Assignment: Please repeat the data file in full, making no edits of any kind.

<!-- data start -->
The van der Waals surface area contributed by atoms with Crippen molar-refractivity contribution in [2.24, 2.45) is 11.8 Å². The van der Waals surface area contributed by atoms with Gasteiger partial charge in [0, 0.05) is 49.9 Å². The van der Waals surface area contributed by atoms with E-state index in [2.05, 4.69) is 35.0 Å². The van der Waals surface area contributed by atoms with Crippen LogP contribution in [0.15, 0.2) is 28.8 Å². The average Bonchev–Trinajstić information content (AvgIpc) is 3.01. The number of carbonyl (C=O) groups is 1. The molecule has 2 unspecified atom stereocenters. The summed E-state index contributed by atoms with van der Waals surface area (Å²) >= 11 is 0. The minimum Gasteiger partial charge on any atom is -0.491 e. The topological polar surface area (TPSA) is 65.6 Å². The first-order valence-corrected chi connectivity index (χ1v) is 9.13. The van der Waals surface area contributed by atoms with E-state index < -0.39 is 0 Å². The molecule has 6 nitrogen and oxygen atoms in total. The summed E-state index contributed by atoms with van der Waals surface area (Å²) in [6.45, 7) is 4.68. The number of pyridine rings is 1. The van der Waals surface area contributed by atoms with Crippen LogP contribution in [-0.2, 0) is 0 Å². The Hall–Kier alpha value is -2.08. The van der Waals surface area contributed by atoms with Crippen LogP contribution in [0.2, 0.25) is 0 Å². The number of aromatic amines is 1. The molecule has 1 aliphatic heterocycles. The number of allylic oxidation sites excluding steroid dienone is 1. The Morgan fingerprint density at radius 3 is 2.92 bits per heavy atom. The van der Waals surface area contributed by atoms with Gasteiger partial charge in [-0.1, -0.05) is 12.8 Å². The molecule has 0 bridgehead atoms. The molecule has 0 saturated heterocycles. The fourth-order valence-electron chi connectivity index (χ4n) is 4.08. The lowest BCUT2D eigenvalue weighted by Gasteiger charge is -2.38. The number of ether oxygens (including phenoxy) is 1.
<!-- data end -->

The van der Waals surface area contributed by atoms with Crippen molar-refractivity contribution in [2.24, 2.45) is 11.8 Å². The van der Waals surface area contributed by atoms with Gasteiger partial charge in [0, 0.05) is 49.9 Å². The van der Waals surface area contributed by atoms with E-state index in [2.05, 4.69) is 35.0 Å². The van der Waals surface area contributed by atoms with Crippen LogP contribution in [0.15, 0.2) is 28.8 Å². The average Bonchev–Trinajstić information content (AvgIpc) is 3.01. The number of carbonyl (C=O) groups is 1. The molecule has 2 unspecified atom stereocenters. The summed E-state index contributed by atoms with van der Waals surface area (Å²) >= 11 is 0. The minimum Gasteiger partial charge on any atom is -0.491 e. The topological polar surface area (TPSA) is 65.6 Å². The first-order valence-corrected chi connectivity index (χ1v) is 9.13. The van der Waals surface area contributed by atoms with E-state index < -0.39 is 0 Å². The molecule has 6 nitrogen and oxygen atoms in total. The summed E-state index contributed by atoms with van der Waals surface area (Å²) in [6.45, 7) is 4.68. The number of pyridine rings is 1. The van der Waals surface area contributed by atoms with Crippen LogP contribution in [-0.2, 0) is 0 Å². The Hall–Kier alpha value is -2.08. The van der Waals surface area contributed by atoms with Crippen LogP contribution in [0.2, 0.25) is 0 Å². The number of aromatic amines is 1. The molecule has 1 aliphatic heterocycles. The number of allylic oxidation sites excluding steroid dienone is 1. The Morgan fingerprint density at radius 3 is 2.92 bits per heavy atom. The van der Waals surface area contributed by atoms with Gasteiger partial charge in [-0.1, -0.05) is 12.8 Å². The molecule has 0 bridgehead atoms. The molecule has 0 saturated heterocycles. The fourth-order valence-electron chi connectivity index (χ4n) is 4.08. The lowest BCUT2D eigenvalue weighted by Gasteiger charge is -2.38. The number of ether oxygens (including phenoxy) is 1.